Bailey is asked about meeting with government officials January 27,2004.
Leach is asking if there were other meetings that did not result in reports from June 30,2003 to January 27,2004.
Bailey says he has not seen one from during that time.
Bailey is asked if he has had this report in his possession.
Bailey says he has seen this 302.
Bailey is reviewing the January 27, 2004 document.
Bailey agrees he told the FBI the governor and Scrushy retired to a private office and the meeting took about an hour. At this time the governor told Bailey according to the report, "Scrushy is halfway there." And Bailey asked, "What in the world is he going to want for that?" The governor responded the CON Board. Bailey: That shouldn't be problem should it. The governor ,"It shouldn't."
Leach is asking Bailey if this is the first time he related this story to the government.
There are objections coming from the defense.
Bailey says he first told the government,"Sometime, before this report was produced."
We got mic problems again.
Reading lips, talk has turned to the Super Bowl and Bailey's attendance.
Thanks the mic is back.
Another discussion about what's in the FBI 302 from January 27,2004.
Now we're moving to grand jury testimony in June 2004.
Page 5, line 17. in relation to Scrushy and the governor a meeting.
Bailey agrees Scrushy was the CEO of HealthSouth.
Bailey says in the report, "I believe it was in June 99." Could it have been in July 99? Yes, sir.
Leach is asking about what Bailey saw as far as document in preparation for a grand jury meeting.
Bailey is asked who was asking him questions. He replies, "Mr. Feaga."
Leach is asking about Bailey's memory. Bailey says, "Things change over time, memory changes over time."
Bailey says in the 302 Hanson, Scrushy and Skelton were there.
There is debate between Bailey and Leach about finding out if another person named Jim G was at the meeting.
Leach is saying Bailey says he believes Eric Hanson was there but that prior statements indicate Hanson was there.
He is asked about Hanson today. "I can't for sure recall whether Hanson was there or not."
Was Loree Skelton there? Bailey, "I believe she was." Was the check there? I believe it was.
Leach has gotten Bailey to say that his grand jury testimony is the same as his January 27, 2004 302.
Bailey agrees he handled the check on the meeting day.
Bailey is asked if Hanson offered to get him half a million dollars in exchange for Scrushy getting a seat on the CON Board Bailey said Hanson made it clear.
Bailey agrees he has worked in the Siegelman campaign and that Eric Hanson is a lobbyist and that Hanson contacts people on a daily basis to get the desires of his client. Bailey says it is routine.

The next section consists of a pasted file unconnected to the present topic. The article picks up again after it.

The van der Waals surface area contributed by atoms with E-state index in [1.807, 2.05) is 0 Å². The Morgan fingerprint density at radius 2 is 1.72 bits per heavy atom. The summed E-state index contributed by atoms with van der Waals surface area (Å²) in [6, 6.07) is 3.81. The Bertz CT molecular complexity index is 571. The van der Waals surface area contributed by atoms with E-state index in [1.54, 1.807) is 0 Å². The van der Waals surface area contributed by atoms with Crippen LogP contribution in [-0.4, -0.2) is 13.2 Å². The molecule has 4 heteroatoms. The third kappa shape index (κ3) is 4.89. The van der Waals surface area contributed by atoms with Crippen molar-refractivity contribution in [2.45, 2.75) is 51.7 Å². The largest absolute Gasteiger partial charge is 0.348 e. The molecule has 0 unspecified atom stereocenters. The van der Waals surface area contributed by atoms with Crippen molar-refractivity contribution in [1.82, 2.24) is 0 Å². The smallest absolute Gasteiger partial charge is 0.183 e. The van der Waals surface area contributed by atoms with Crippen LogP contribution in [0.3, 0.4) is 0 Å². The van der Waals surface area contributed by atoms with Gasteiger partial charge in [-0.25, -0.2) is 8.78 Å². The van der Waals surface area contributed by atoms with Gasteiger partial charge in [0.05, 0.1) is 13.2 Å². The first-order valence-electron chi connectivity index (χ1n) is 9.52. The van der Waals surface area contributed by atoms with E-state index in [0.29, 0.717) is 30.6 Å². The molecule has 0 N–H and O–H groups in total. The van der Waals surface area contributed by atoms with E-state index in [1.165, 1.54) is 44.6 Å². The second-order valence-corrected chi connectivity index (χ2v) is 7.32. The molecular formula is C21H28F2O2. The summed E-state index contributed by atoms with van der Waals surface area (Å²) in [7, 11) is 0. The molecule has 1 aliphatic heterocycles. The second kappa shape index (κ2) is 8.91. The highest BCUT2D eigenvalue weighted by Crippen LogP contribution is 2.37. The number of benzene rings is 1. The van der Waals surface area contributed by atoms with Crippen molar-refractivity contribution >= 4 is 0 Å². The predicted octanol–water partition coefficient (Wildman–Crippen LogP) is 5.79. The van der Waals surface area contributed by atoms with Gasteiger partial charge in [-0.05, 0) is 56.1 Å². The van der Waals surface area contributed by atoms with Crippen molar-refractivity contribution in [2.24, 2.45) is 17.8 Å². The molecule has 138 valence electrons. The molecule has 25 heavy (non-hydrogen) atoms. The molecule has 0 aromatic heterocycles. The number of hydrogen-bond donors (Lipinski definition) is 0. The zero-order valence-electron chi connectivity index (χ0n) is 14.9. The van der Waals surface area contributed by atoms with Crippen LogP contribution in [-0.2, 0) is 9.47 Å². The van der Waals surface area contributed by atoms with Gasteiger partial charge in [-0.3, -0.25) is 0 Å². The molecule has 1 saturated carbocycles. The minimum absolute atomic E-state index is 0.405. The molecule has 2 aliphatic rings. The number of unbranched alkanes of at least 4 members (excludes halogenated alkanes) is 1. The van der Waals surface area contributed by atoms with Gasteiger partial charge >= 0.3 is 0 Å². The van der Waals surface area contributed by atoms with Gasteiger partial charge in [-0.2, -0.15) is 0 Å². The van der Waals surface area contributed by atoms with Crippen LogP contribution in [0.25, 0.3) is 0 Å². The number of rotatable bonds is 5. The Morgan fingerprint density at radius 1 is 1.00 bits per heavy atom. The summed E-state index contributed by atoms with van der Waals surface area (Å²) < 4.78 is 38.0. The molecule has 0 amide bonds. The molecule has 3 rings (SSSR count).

Is it normal for a lobbyist to come to the governor and ask that his client be given a seat on a regulatory board. Bailey says it's not unusual.
Bailey says Hanson made it clear what he wanted for the contributions but that Hanson didn't threaten him.
Leach asks Bailey if he knew Scrushy did not want a seat on the board. Bailey said he did not.
Leach says Tom Carman was the one HealthSouth wanted for the position.
Leach is going back through whether or not Bailey knew about Scrushy's qualifications to be on the board.
Leach is asking more questions about whether Scrushy benefited personally from anything HealthSouth did.
Leach is grinding Bailey about whether or not he has memorized or scripted his testimony. Bailey says, "As these questions become more and more repetitive, I'm learning them by heart."
Bailey says he is trying to do the best he can.
Art Leach just asked Bailey if he was on "medication"?
The judge has asked the attorneys to approach the bench.
The judge has told the jury to disregard Leach's question.
Bailey admits he has reviewed his testimony for this trial with Steve Feaga. How long did it take," asks Leach. Bailey, "Three or four hours."
Leach: Was it a single meeting or multiple meetings.
Bailey: A couple of days Mr. Leach.
We're retreading ground about the IHS check.
Leach asked Bailey if anyone has talked to him about the laws related to perjury.
Well the judge has had another conference. Now we move on to the plea agreement. Leach wants to know if perjury and false statements are covered in Bailey's plea agreement.
Mic problems again. Art Leach we can't hear you!!
Leach is walking through the plea agreement and asking Bailey if Scrushy had anything to do with each count of Bailey's plea agreement. Bailey is answering no sir.
Leach is now addressing sentencing as to state charges, RICO charges.
"Were you prosecuted for all the federal violations you committed?" Prosecution is objecting.
Bailey answers he's not sure how to answer that Mr. Leach. "Mr. Leach I am not aware of any other federal violations."
Have you ever talked about money laundering?
I don't recall a money laundering discussion. Bailey say he may have heard some discussion about RICO.
Bailey says he understands the government will have input into any future sentencing.
Leach is asking Bailey about what sentence he faces without reduction? Bailey says 30-39 months.
Leach is stuck on the 5K Downward Departure Motion.
Leach asks Bailey if anyone in the government has said they would or would not file a 5K motion.
Bailey basically says if he abides by the rules he would.
Art Leach is through. The prosecution will not try to rehab Bailey at this time.
Most of the lawyers have left. Judge dealing with some instructions with jury out of room.
Dealing with Mack Roberts stuff as related to Bailey's testimony.
Finished until 8:30 a.m. Monday.
Wednesday marks 10 years since a deadly tornado hit the city of Enterprise. Nine people died in the storm.More >>
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Nine lives and ten years later, there's one tornado Enterprise will never forget.More >>